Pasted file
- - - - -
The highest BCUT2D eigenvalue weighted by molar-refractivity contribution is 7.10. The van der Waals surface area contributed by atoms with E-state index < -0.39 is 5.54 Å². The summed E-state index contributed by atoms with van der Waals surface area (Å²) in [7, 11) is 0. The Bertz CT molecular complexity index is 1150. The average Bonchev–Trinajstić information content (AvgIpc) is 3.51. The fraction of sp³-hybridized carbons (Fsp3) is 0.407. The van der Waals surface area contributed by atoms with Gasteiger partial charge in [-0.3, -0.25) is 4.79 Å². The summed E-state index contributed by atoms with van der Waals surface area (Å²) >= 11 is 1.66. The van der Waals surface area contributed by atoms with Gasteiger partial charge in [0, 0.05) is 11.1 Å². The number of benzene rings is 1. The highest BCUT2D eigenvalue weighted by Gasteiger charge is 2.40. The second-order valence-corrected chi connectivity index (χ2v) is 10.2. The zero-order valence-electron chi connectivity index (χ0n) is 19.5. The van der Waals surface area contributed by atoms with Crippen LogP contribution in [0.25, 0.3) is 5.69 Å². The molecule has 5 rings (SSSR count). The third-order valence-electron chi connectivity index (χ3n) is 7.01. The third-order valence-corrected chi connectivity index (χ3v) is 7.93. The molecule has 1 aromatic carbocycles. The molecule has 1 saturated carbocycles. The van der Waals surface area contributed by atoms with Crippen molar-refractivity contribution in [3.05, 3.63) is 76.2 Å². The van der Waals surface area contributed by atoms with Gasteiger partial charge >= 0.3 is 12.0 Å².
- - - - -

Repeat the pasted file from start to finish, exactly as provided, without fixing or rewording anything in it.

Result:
The highest BCUT2D eigenvalue weighted by molar-refractivity contribution is 7.10. The van der Waals surface area contributed by atoms with E-state index < -0.39 is 5.54 Å². The summed E-state index contributed by atoms with van der Waals surface area (Å²) in [7, 11) is 0. The Bertz CT molecular complexity index is 1150. The average Bonchev–Trinajstić information content (AvgIpc) is 3.51. The fraction of sp³-hybridized carbons (Fsp3) is 0.407. The van der Waals surface area contributed by atoms with Gasteiger partial charge in [-0.3, -0.25) is 4.79 Å². The summed E-state index contributed by atoms with van der Waals surface area (Å²) >= 11 is 1.66. The van der Waals surface area contributed by atoms with Gasteiger partial charge in [0, 0.05) is 11.1 Å². The number of benzene rings is 1. The highest BCUT2D eigenvalue weighted by Gasteiger charge is 2.40. The second-order valence-corrected chi connectivity index (χ2v) is 10.2. The zero-order valence-electron chi connectivity index (χ0n) is 19.5. The van der Waals surface area contributed by atoms with Crippen LogP contribution in [0.25, 0.3) is 5.69 Å². The molecule has 5 rings (SSSR count). The third-order valence-electron chi connectivity index (χ3n) is 7.01. The third-order valence-corrected chi connectivity index (χ3v) is 7.93. The molecule has 1 aromatic carbocycles. The molecule has 1 saturated carbocycles. The van der Waals surface area contributed by atoms with Crippen molar-refractivity contribution in [3.05, 3.63) is 76.2 Å². The van der Waals surface area contributed by atoms with Gasteiger partial charge >= 0.3 is 12.0 Å².